Director, Dean Bryant, is brilliant. I love his global view; his ability to hone in on the small and truly epic stuff in a single moment; the comedy and real vulnerability in the tragedy (Sweet Charity for Hayes Theatre, Anything Goes for Opera Australia/GFO, I’ll Eat You Last, Priscilla and GAYBIES, anyone? And Christie Whelan Brown’s Britney Spears: The Cabaret, and Michael Griffiths’ In Vogue: Songs By Madonna and Sweet Dreams: Songs By Annie Lennox). Bryant takes a big bite out of what we thought we’d acquired a taste for before spitting it out and plating it up as a new, stunning winning dish. Amazing. And surprising that he hasn’t yet been lured overseas for a bigger bite of the cherry.

Little Shop of Horrors exceeds all expectations. It’s brilliant. Don’t miss it. 

littleshop2

Hill was an awesome Lonny in Rock of Ages and he doesn’t disappoint as Seymour. A terrific singer and actor, Hill embraces Seymour’s nerdiness without making him pathetic. His tentativeness is endearing and when he finds the strength within to challenge the plant he elevates the character to hero status. He actually voices the plant too, an extraordinary accomplishment, making him a real multi-tasking musical theatre hero. Can you imagine that conversation with Director, Dean Bryant? You want me to do whaaaaaat?! And look, it doesn’t work perfectly – we miss some of the words, which we know are so witty and cheeky and funny, but it’s a very clever device.

littleshop3

The urchins (Chloe Zuel, Josie Lane & Angelique Cassimatis) are suitably too cool for school and emanate a wonderful Hispanic flava: this from Crystal (Cassimatis) and Chiffon (Lane). As Ronette, Zuel raises the cool stakes through the roof, a magnet for the eyes. Together they are Avenue Q’s West Side Story girls. I missed Cassimatis in her show, Guilty Pleasures recently because TIMING, but after this performance I won’t hesitate to reschedule things to see her the next time she’s in town. Together these girls are quite formidable; powerhouse voices and perfect harmonies, slick chorey by Andrew Hallsworth, and sufficient sass to make any secondary teacher’s stomach turn. Yes, I had a moment of gratitude that there are times I get to work with some of the best kids on the Sunshine Coast!

Tyler Coppin (he was pure evil magic in Chitty Chitty Bang Bang), makes Mushnik his Jewish own, easily surpassing all previous efforts I’ve seen to reinvent this role, and Scott Johnson brings us a genuinely dumb dentist (made famous in the film by Steve Martin and on the Sunshine Coast by Sam Coward), drawing on the same level of energy and wit that we saw from Vincent Hooper and Jake Ambrose in Heathers. (American footballers, I’m sorry, but there’s usually a reason a stereotype sticks).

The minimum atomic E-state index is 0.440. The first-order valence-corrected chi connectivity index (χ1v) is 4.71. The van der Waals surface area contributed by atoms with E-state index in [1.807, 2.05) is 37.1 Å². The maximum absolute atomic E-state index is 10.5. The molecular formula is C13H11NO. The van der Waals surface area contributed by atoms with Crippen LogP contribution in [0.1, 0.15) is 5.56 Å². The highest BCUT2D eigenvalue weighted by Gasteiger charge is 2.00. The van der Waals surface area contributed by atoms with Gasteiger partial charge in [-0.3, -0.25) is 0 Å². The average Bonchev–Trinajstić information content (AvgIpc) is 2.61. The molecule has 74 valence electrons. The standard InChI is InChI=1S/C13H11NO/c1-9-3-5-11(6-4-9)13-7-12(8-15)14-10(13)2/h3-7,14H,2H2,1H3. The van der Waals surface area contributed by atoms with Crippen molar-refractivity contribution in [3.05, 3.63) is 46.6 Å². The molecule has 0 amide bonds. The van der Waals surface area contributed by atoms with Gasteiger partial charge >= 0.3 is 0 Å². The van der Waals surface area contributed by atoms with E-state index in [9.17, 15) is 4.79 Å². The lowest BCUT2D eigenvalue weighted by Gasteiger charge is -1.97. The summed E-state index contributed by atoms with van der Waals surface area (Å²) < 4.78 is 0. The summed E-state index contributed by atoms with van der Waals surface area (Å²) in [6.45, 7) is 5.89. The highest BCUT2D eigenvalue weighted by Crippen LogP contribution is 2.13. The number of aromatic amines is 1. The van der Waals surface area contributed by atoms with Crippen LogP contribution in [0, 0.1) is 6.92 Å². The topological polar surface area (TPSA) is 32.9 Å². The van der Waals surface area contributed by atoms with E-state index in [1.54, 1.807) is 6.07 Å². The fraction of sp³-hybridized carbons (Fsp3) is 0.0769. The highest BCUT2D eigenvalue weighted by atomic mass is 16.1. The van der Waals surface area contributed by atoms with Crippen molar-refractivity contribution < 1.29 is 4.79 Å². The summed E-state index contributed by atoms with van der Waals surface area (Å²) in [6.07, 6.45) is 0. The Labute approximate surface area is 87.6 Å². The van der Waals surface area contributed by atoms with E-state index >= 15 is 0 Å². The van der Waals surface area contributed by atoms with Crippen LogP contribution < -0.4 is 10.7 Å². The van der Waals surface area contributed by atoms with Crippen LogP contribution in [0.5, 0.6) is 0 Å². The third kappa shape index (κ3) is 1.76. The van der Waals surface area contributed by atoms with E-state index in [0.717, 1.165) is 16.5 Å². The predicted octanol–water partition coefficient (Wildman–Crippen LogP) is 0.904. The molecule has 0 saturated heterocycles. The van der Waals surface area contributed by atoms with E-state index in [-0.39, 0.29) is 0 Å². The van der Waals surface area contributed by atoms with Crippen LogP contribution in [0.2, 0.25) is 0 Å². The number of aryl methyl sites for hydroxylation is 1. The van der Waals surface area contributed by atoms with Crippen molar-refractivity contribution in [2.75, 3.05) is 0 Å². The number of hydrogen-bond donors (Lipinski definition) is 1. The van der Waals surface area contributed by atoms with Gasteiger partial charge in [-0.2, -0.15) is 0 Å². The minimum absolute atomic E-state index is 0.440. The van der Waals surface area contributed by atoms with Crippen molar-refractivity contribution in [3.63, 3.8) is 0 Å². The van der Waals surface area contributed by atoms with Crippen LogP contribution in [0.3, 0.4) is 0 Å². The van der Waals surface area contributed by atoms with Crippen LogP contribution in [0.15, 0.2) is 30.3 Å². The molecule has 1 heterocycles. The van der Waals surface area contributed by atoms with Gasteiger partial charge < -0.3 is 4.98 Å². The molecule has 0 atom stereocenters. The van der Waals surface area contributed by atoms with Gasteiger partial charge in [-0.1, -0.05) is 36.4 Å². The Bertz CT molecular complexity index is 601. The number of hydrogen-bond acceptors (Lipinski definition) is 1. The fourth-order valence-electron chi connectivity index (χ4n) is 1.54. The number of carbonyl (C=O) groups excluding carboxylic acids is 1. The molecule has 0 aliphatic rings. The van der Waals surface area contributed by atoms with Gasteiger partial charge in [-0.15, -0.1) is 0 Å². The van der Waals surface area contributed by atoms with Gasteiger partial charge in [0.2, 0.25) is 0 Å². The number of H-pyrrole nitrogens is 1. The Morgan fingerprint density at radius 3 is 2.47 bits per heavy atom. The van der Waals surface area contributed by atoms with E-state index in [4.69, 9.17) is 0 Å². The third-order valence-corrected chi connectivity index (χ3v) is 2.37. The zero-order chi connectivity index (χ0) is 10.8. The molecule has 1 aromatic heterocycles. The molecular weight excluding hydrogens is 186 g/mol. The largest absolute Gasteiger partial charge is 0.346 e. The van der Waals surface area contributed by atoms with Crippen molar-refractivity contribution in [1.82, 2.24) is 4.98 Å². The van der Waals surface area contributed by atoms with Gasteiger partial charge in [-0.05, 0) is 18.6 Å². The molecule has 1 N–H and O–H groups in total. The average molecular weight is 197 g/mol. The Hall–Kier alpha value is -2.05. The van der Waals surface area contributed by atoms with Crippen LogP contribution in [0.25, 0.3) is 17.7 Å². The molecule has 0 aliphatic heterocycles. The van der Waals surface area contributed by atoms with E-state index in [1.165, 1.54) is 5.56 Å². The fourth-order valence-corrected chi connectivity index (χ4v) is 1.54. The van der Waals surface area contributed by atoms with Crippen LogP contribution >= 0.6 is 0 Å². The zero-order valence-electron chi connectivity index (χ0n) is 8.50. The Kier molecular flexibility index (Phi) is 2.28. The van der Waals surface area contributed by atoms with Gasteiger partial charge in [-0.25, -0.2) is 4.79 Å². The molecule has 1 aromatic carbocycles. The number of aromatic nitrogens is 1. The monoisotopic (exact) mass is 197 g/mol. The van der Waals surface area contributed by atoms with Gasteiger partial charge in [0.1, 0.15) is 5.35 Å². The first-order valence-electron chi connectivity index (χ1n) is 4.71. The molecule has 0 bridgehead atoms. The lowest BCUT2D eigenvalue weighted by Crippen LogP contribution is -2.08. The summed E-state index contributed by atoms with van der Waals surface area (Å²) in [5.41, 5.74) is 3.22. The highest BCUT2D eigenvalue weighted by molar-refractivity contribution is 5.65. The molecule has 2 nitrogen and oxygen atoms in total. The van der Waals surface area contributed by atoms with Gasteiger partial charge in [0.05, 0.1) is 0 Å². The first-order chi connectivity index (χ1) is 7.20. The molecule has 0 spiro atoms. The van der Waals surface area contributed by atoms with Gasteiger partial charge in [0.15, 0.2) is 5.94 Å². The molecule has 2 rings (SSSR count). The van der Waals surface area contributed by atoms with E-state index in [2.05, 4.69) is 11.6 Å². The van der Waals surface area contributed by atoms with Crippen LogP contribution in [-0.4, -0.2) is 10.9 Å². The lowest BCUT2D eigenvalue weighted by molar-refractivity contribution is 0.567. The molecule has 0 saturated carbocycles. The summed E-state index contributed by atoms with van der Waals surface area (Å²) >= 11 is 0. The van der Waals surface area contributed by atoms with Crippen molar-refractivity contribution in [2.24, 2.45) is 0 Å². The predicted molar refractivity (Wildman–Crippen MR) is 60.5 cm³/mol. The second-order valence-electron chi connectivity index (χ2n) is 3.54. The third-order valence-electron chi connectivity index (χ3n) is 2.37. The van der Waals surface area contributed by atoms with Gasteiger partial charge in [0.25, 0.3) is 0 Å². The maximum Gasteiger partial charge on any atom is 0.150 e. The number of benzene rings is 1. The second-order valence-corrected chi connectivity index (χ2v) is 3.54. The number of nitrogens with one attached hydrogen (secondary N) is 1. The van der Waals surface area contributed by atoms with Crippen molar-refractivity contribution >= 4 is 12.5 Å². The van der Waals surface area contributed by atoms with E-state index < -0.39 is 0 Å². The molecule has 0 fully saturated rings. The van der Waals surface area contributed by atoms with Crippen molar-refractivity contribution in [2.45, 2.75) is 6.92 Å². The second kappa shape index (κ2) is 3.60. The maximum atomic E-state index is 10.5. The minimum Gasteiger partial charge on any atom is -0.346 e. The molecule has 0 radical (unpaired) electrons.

Brisbane’s (and Brisbane’s) Dash Kruck plays multiple characters superbly, and as much as I enjoy Hill’s performance, I can’t resist saying aloud online that I’d LOVE to see Kruck’s Seymour. As Hill’s understudy, if you happen to get him for a matinee or an evening performance at QPAC I don’t think you’ll be disappointed. Kuki Tipoki is another enigmatic performer with little stage time, but that’s because he’s a talented musician, and he plays guitar in the band. Under the masterful hand of Noosa’s favourite MD Andrew Worboys, this band is tight and funky and fun. Despite minor issues early on (some vocal distortion, some slow lighting cues, whatevs), the look and sound of the show is terrific.

Bryant is actually brilliant. I love his global view; his ability to hone in on the small and truly epic stuff in a single moment; the comedy in the tragedy (a-hem, Sweet Charity for Hayes Theatre, Anything Goes for Opera Australia/GFO, I’ll Eat You Last, Priscilla and GAYBIES, anyone? And Christie Whelan Brown’s Britney Spears: The Cabaret, and Michael Griffiths’ In Vogue: Songs By Madonna and Sweet Dreams: Songs By Annie Lennox). Bryant is one of our brightest, taking a big bite out of what we thought we’d acquired a taste for before spitting it out and plating it up as a new, stunning winning dish. Amazing.

Bryant’s Little Shop of Horrors exceeds all expectations, setting a new standard in the small scale revivals realm. 

Advertisements

0 Responses to “Little Shop of Horrors”



  1. Leave a Comment

Leave a Reply

Fill in your details below or click an icon to log in:

WordPress.com Logo

You are commenting using your WordPress.com account. Log Out / Change )

Twitter picture

You are commenting using your Twitter account. Log Out / Change )

Facebook photo

You are commenting using your Facebook account. Log Out / Change )

Google+ photo

You are commenting using your Google+ account. Log Out / Change )

Connecting to %s


%d bloggers like this: